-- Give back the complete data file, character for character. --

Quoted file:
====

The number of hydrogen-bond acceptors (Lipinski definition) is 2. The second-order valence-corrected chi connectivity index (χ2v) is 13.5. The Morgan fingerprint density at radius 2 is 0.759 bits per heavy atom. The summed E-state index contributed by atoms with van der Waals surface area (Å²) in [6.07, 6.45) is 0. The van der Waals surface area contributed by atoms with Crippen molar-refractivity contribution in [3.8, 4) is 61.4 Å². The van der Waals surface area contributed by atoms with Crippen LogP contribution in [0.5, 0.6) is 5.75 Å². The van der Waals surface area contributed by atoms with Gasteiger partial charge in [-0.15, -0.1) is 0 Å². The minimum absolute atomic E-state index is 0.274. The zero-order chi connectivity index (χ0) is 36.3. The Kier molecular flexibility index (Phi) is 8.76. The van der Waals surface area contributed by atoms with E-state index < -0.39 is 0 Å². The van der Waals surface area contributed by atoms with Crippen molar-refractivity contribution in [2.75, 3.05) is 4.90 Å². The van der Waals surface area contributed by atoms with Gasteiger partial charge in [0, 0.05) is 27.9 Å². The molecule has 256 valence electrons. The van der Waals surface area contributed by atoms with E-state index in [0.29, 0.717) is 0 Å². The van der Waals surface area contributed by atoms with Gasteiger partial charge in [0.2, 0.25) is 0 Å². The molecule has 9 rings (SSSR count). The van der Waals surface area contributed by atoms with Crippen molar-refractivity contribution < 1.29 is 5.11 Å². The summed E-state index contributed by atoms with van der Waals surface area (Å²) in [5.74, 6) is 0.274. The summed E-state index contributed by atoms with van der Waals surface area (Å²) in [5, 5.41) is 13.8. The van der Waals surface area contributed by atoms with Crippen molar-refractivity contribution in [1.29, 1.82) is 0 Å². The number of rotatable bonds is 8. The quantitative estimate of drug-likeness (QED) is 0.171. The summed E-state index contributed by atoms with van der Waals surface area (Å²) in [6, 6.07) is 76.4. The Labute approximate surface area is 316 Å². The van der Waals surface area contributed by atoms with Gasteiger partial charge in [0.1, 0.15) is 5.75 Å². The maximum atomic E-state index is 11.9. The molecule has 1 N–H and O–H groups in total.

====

The number of hydrogen-bond acceptors (Lipinski definition) is 2. The second-order valence-corrected chi connectivity index (χ2v) is 13.5. The Morgan fingerprint density at radius 2 is 0.759 bits per heavy atom. The summed E-state index contributed by atoms with van der Waals surface area (Å²) in [6.07, 6.45) is 0. The van der Waals surface area contributed by atoms with Crippen molar-refractivity contribution in [3.8, 4) is 61.4 Å². The van der Waals surface area contributed by atoms with Crippen LogP contribution in [0.5, 0.6) is 5.75 Å². The van der Waals surface area contributed by atoms with Gasteiger partial charge in [-0.15, -0.1) is 0 Å². The minimum absolute atomic E-state index is 0.274. The zero-order chi connectivity index (χ0) is 36.3. The Kier molecular flexibility index (Phi) is 8.76. The van der Waals surface area contributed by atoms with E-state index < -0.39 is 0 Å². The van der Waals surface area contributed by atoms with Crippen molar-refractivity contribution in [2.75, 3.05) is 4.90 Å². The van der Waals surface area contributed by atoms with Gasteiger partial charge in [0, 0.05) is 27.9 Å². The molecule has 256 valence electrons. The van der Waals surface area contributed by atoms with E-state index in [0.29, 0.717) is 0 Å². The van der Waals surface area contributed by atoms with Gasteiger partial charge in [0.2, 0.25) is 0 Å². The molecule has 9 rings (SSSR count). The van der Waals surface area contributed by atoms with Crippen molar-refractivity contribution < 1.29 is 5.11 Å². The summed E-state index contributed by atoms with van der Waals surface area (Å²) in [5.74, 6) is 0.274. The summed E-state index contributed by atoms with van der Waals surface area (Å²) in [5, 5.41) is 13.8. The van der Waals surface area contributed by atoms with Crippen molar-refractivity contribution in [1.29, 1.82) is 0 Å². The number of rotatable bonds is 8. The quantitative estimate of drug-likeness (QED) is 0.171. The summed E-state index contributed by atoms with van der Waals surface area (Å²) in [6, 6.07) is 76.4. The Labute approximate surface area is 316 Å². The van der Waals surface area contributed by atoms with Gasteiger partial charge in [0.1, 0.15) is 5.75 Å². The maximum atomic E-state index is 11.9. The molecule has 1 N–H and O–H groups in total.